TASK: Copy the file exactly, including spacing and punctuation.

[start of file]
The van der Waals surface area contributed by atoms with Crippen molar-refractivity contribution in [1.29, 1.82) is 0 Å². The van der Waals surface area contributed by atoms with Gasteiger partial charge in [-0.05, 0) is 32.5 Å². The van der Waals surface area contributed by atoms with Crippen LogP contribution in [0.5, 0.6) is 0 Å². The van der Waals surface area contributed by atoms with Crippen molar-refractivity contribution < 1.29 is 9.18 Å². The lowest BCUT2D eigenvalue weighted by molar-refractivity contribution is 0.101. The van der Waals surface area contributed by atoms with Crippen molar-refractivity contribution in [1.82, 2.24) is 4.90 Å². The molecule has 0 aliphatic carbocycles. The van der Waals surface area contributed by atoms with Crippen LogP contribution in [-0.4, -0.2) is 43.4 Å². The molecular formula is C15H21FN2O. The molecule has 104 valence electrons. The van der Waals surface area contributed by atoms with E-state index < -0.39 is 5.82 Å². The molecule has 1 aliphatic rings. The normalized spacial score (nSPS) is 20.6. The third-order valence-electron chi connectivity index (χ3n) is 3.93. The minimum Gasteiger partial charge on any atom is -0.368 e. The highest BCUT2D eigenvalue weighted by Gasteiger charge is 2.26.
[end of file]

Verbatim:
The van der Waals surface area contributed by atoms with Crippen molar-refractivity contribution in [1.29, 1.82) is 0 Å². The van der Waals surface area contributed by atoms with Gasteiger partial charge in [-0.05, 0) is 32.5 Å². The van der Waals surface area contributed by atoms with Crippen LogP contribution in [0.5, 0.6) is 0 Å². The van der Waals surface area contributed by atoms with Crippen molar-refractivity contribution < 1.29 is 9.18 Å². The lowest BCUT2D eigenvalue weighted by molar-refractivity contribution is 0.101. The van der Waals surface area contributed by atoms with Crippen molar-refractivity contribution in [1.82, 2.24) is 4.90 Å². The molecule has 0 aliphatic carbocycles. The van der Waals surface area contributed by atoms with Crippen LogP contribution in [-0.4, -0.2) is 43.4 Å². The molecular formula is C15H21FN2O. The molecule has 104 valence electrons. The van der Waals surface area contributed by atoms with E-state index < -0.39 is 5.82 Å². The molecule has 1 aliphatic rings. The normalized spacial score (nSPS) is 20.6. The third-order valence-electron chi connectivity index (χ3n) is 3.93. The minimum Gasteiger partial charge on any atom is -0.368 e. The highest BCUT2D eigenvalue weighted by Gasteiger charge is 2.26.